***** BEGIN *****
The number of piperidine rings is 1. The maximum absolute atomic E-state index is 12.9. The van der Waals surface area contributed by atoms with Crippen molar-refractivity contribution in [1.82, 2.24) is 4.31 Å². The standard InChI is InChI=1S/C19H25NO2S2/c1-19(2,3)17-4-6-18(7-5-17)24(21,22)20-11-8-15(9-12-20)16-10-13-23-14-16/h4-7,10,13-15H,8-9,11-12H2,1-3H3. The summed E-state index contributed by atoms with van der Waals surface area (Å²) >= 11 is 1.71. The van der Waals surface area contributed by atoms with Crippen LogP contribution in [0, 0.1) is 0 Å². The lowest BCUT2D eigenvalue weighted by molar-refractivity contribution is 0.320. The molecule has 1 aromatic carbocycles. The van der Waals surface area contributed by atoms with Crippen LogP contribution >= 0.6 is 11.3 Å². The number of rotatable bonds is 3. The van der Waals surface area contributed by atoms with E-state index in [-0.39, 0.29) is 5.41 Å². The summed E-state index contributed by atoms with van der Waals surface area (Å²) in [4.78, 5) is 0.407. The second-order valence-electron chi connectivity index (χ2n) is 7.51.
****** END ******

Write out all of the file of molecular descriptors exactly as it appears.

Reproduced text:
The number of piperidine rings is 1. The maximum absolute atomic E-state index is 12.9. The van der Waals surface area contributed by atoms with Crippen molar-refractivity contribution in [1.82, 2.24) is 4.31 Å². The standard InChI is InChI=1S/C19H25NO2S2/c1-19(2,3)17-4-6-18(7-5-17)24(21,22)20-11-8-15(9-12-20)16-10-13-23-14-16/h4-7,10,13-15H,8-9,11-12H2,1-3H3. The summed E-state index contributed by atoms with van der Waals surface area (Å²) >= 11 is 1.71. The van der Waals surface area contributed by atoms with Crippen LogP contribution in [0, 0.1) is 0 Å². The lowest BCUT2D eigenvalue weighted by molar-refractivity contribution is 0.320. The molecule has 1 aromatic carbocycles. The van der Waals surface area contributed by atoms with Crippen LogP contribution >= 0.6 is 11.3 Å². The number of rotatable bonds is 3. The van der Waals surface area contributed by atoms with E-state index in [-0.39, 0.29) is 5.41 Å². The summed E-state index contributed by atoms with van der Waals surface area (Å²) in [4.78, 5) is 0.407. The second-order valence-electron chi connectivity index (χ2n) is 7.51.